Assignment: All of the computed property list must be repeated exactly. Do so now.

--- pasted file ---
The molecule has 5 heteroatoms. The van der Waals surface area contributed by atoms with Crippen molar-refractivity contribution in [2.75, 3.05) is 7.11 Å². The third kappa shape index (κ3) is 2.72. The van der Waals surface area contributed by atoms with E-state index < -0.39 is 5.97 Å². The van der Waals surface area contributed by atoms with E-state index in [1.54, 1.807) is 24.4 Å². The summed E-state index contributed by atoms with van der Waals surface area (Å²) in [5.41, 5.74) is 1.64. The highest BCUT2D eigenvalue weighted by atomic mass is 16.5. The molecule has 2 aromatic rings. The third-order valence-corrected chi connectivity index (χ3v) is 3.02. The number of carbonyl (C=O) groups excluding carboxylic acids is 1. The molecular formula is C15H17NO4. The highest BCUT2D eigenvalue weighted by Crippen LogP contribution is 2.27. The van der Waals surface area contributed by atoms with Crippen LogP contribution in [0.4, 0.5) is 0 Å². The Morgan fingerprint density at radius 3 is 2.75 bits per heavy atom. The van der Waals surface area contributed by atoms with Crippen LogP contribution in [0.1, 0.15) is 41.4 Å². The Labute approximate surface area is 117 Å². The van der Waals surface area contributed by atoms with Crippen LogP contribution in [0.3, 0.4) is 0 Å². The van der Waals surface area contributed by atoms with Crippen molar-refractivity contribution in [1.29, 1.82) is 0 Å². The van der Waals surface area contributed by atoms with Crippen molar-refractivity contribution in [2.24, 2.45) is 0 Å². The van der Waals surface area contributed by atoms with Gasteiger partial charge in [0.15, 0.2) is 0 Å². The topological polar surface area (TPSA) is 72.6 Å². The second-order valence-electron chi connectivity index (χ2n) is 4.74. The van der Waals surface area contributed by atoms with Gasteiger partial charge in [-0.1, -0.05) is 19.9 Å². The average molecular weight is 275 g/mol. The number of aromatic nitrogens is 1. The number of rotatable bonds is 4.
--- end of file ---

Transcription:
The molecule has 5 heteroatoms. The van der Waals surface area contributed by atoms with Crippen molar-refractivity contribution in [2.75, 3.05) is 7.11 Å². The third kappa shape index (κ3) is 2.72. The van der Waals surface area contributed by atoms with E-state index < -0.39 is 5.97 Å². The van der Waals surface area contributed by atoms with E-state index in [1.54, 1.807) is 24.4 Å². The summed E-state index contributed by atoms with van der Waals surface area (Å²) in [5.41, 5.74) is 1.64. The highest BCUT2D eigenvalue weighted by atomic mass is 16.5. The molecule has 2 aromatic rings. The third-order valence-corrected chi connectivity index (χ3v) is 3.02. The number of carbonyl (C=O) groups excluding carboxylic acids is 1. The molecular formula is C15H17NO4. The highest BCUT2D eigenvalue weighted by Crippen LogP contribution is 2.27. The van der Waals surface area contributed by atoms with Crippen LogP contribution in [0.4, 0.5) is 0 Å². The Morgan fingerprint density at radius 3 is 2.75 bits per heavy atom. The van der Waals surface area contributed by atoms with Crippen LogP contribution in [0.1, 0.15) is 41.4 Å². The Labute approximate surface area is 117 Å². The van der Waals surface area contributed by atoms with Crippen LogP contribution in [0.3, 0.4) is 0 Å². The van der Waals surface area contributed by atoms with Crippen molar-refractivity contribution in [1.29, 1.82) is 0 Å². The van der Waals surface area contributed by atoms with Crippen molar-refractivity contribution in [2.24, 2.45) is 0 Å². The van der Waals surface area contributed by atoms with Gasteiger partial charge in [0.15, 0.2) is 0 Å². The topological polar surface area (TPSA) is 72.6 Å². The second-order valence-electron chi connectivity index (χ2n) is 4.74. The van der Waals surface area contributed by atoms with Gasteiger partial charge in [-0.1, -0.05) is 19.9 Å². The average molecular weight is 275 g/mol. The number of aromatic nitrogens is 1. The number of rotatable bonds is 4.